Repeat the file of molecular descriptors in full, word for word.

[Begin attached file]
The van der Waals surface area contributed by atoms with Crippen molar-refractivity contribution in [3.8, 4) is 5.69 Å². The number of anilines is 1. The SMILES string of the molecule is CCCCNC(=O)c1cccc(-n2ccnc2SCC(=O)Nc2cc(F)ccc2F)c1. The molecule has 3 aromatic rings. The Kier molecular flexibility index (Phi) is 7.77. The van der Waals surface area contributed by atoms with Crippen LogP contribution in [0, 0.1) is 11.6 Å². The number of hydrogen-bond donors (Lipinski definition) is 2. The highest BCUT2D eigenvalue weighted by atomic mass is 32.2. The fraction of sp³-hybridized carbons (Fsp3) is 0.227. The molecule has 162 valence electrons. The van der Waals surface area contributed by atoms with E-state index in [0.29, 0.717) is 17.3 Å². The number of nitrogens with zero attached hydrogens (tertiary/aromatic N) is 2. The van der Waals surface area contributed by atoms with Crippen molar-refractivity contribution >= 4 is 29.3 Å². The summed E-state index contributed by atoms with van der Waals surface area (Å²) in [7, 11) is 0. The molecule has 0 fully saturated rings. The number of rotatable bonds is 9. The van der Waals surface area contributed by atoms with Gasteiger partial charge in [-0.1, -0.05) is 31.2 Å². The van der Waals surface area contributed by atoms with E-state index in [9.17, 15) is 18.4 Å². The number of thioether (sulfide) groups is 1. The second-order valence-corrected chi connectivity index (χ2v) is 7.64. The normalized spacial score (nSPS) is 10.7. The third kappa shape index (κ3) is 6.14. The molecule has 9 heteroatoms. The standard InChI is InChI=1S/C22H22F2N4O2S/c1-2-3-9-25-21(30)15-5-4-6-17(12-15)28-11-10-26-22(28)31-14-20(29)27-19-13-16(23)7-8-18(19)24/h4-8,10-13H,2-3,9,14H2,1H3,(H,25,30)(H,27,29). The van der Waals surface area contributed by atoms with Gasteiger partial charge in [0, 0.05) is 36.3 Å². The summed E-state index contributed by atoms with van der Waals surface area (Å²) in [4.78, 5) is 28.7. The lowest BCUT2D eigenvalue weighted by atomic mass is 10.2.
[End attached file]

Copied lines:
The van der Waals surface area contributed by atoms with Crippen molar-refractivity contribution in [3.8, 4) is 5.69 Å². The number of anilines is 1. The SMILES string of the molecule is CCCCNC(=O)c1cccc(-n2ccnc2SCC(=O)Nc2cc(F)ccc2F)c1. The molecule has 3 aromatic rings. The Kier molecular flexibility index (Phi) is 7.77. The van der Waals surface area contributed by atoms with Crippen LogP contribution in [0, 0.1) is 11.6 Å². The number of hydrogen-bond donors (Lipinski definition) is 2. The highest BCUT2D eigenvalue weighted by atomic mass is 32.2. The fraction of sp³-hybridized carbons (Fsp3) is 0.227. The molecule has 162 valence electrons. The van der Waals surface area contributed by atoms with E-state index in [0.29, 0.717) is 17.3 Å². The number of nitrogens with zero attached hydrogens (tertiary/aromatic N) is 2. The van der Waals surface area contributed by atoms with Crippen molar-refractivity contribution >= 4 is 29.3 Å². The summed E-state index contributed by atoms with van der Waals surface area (Å²) in [7, 11) is 0. The molecule has 0 fully saturated rings. The number of rotatable bonds is 9. The van der Waals surface area contributed by atoms with Gasteiger partial charge in [-0.1, -0.05) is 31.2 Å². The van der Waals surface area contributed by atoms with E-state index in [9.17, 15) is 18.4 Å². The number of thioether (sulfide) groups is 1. The second-order valence-corrected chi connectivity index (χ2v) is 7.64. The normalized spacial score (nSPS) is 10.7. The third kappa shape index (κ3) is 6.14. The molecule has 9 heteroatoms. The standard InChI is InChI=1S/C22H22F2N4O2S/c1-2-3-9-25-21(30)15-5-4-6-17(12-15)28-11-10-26-22(28)31-14-20(29)27-19-13-16(23)7-8-18(19)24/h4-8,10-13H,2-3,9,14H2,1H3,(H,25,30)(H,27,29). The van der Waals surface area contributed by atoms with Gasteiger partial charge in [0, 0.05) is 36.3 Å². The summed E-state index contributed by atoms with van der Waals surface area (Å²) in [4.78, 5) is 28.7. The lowest BCUT2D eigenvalue weighted by atomic mass is 10.2.